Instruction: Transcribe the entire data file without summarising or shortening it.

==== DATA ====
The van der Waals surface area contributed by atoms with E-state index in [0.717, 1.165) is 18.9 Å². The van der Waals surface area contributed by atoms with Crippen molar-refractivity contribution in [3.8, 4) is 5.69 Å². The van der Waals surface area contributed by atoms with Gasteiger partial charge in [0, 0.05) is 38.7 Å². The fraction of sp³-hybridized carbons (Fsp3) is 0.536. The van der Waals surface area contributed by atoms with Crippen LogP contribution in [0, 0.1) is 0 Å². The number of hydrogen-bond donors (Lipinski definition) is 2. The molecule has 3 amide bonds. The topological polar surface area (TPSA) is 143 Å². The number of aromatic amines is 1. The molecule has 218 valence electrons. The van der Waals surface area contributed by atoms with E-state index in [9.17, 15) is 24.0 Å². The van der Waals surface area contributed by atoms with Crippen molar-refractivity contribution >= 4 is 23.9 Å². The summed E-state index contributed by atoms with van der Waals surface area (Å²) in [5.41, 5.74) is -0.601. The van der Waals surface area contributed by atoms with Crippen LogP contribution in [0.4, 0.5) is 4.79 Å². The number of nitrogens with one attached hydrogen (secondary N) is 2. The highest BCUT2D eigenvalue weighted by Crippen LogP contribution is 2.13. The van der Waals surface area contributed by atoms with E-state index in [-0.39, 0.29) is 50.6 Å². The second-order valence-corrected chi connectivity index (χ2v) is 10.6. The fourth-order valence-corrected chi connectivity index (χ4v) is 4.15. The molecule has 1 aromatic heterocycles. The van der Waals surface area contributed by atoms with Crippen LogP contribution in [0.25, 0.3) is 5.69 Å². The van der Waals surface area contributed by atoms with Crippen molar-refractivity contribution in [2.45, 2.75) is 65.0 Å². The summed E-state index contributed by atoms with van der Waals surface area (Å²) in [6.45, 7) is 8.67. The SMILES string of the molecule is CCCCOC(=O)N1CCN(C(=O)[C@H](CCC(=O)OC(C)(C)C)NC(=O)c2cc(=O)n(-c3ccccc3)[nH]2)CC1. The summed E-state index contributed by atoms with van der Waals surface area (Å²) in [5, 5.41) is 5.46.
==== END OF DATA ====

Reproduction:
The van der Waals surface area contributed by atoms with E-state index in [0.717, 1.165) is 18.9 Å². The van der Waals surface area contributed by atoms with Crippen molar-refractivity contribution in [3.8, 4) is 5.69 Å². The van der Waals surface area contributed by atoms with Gasteiger partial charge in [0, 0.05) is 38.7 Å². The fraction of sp³-hybridized carbons (Fsp3) is 0.536. The van der Waals surface area contributed by atoms with Crippen LogP contribution in [0, 0.1) is 0 Å². The number of hydrogen-bond donors (Lipinski definition) is 2. The molecule has 3 amide bonds. The topological polar surface area (TPSA) is 143 Å². The number of aromatic amines is 1. The molecule has 218 valence electrons. The van der Waals surface area contributed by atoms with E-state index in [9.17, 15) is 24.0 Å². The van der Waals surface area contributed by atoms with Crippen molar-refractivity contribution >= 4 is 23.9 Å². The summed E-state index contributed by atoms with van der Waals surface area (Å²) in [5.41, 5.74) is -0.601. The van der Waals surface area contributed by atoms with Crippen LogP contribution in [0.4, 0.5) is 4.79 Å². The number of nitrogens with one attached hydrogen (secondary N) is 2. The highest BCUT2D eigenvalue weighted by Crippen LogP contribution is 2.13. The van der Waals surface area contributed by atoms with E-state index in [-0.39, 0.29) is 50.6 Å². The second-order valence-corrected chi connectivity index (χ2v) is 10.6. The fourth-order valence-corrected chi connectivity index (χ4v) is 4.15. The molecule has 1 aromatic heterocycles. The van der Waals surface area contributed by atoms with Crippen LogP contribution in [0.25, 0.3) is 5.69 Å². The van der Waals surface area contributed by atoms with Crippen molar-refractivity contribution in [2.45, 2.75) is 65.0 Å². The summed E-state index contributed by atoms with van der Waals surface area (Å²) in [6.45, 7) is 8.67. The SMILES string of the molecule is CCCCOC(=O)N1CCN(C(=O)[C@H](CCC(=O)OC(C)(C)C)NC(=O)c2cc(=O)n(-c3ccccc3)[nH]2)CC1. The summed E-state index contributed by atoms with van der Waals surface area (Å²) in [5, 5.41) is 5.46.